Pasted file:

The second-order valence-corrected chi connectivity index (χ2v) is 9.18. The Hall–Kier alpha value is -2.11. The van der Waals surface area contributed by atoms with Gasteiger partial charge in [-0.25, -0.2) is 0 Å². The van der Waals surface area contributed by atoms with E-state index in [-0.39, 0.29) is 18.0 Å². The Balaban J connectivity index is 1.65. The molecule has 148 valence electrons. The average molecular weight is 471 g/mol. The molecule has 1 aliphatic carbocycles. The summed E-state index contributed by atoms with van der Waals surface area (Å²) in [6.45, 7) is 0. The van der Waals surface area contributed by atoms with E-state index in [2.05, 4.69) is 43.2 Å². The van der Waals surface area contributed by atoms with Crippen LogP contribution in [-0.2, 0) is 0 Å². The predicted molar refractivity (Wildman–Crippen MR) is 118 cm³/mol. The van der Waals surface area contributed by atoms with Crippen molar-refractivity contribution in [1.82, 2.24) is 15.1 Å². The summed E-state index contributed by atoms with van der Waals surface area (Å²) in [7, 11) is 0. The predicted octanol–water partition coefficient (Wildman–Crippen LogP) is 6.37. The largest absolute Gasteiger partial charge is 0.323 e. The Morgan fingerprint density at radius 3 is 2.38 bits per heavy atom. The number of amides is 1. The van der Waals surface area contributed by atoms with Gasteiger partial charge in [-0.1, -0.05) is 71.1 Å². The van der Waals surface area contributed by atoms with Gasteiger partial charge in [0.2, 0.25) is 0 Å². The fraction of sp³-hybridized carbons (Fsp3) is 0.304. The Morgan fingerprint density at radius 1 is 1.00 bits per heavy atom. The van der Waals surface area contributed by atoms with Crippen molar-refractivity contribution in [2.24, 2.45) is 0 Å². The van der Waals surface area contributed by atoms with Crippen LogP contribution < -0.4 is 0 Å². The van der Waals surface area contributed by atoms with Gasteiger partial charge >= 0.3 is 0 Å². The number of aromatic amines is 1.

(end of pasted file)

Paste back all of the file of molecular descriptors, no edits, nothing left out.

The second-order valence-corrected chi connectivity index (χ2v) is 9.18. The Hall–Kier alpha value is -2.11. The van der Waals surface area contributed by atoms with Gasteiger partial charge in [-0.25, -0.2) is 0 Å². The van der Waals surface area contributed by atoms with E-state index in [-0.39, 0.29) is 18.0 Å². The Balaban J connectivity index is 1.65. The molecule has 148 valence electrons. The average molecular weight is 471 g/mol. The molecule has 1 aliphatic carbocycles. The summed E-state index contributed by atoms with van der Waals surface area (Å²) in [6.45, 7) is 0. The van der Waals surface area contributed by atoms with E-state index in [2.05, 4.69) is 43.2 Å². The van der Waals surface area contributed by atoms with Crippen LogP contribution in [-0.2, 0) is 0 Å². The predicted molar refractivity (Wildman–Crippen MR) is 118 cm³/mol. The van der Waals surface area contributed by atoms with Crippen molar-refractivity contribution in [1.82, 2.24) is 15.1 Å². The summed E-state index contributed by atoms with van der Waals surface area (Å²) in [7, 11) is 0. The predicted octanol–water partition coefficient (Wildman–Crippen LogP) is 6.37. The largest absolute Gasteiger partial charge is 0.323 e. The Morgan fingerprint density at radius 3 is 2.38 bits per heavy atom. The number of amides is 1. The van der Waals surface area contributed by atoms with Gasteiger partial charge in [-0.1, -0.05) is 71.1 Å². The van der Waals surface area contributed by atoms with Gasteiger partial charge in [0.2, 0.25) is 0 Å². The fraction of sp³-hybridized carbons (Fsp3) is 0.304. The Morgan fingerprint density at radius 1 is 1.00 bits per heavy atom. The van der Waals surface area contributed by atoms with Crippen molar-refractivity contribution in [2.24, 2.45) is 0 Å². The van der Waals surface area contributed by atoms with Crippen LogP contribution < -0.4 is 0 Å². The van der Waals surface area contributed by atoms with Gasteiger partial charge >= 0.3 is 0 Å². The number of aromatic amines is 1.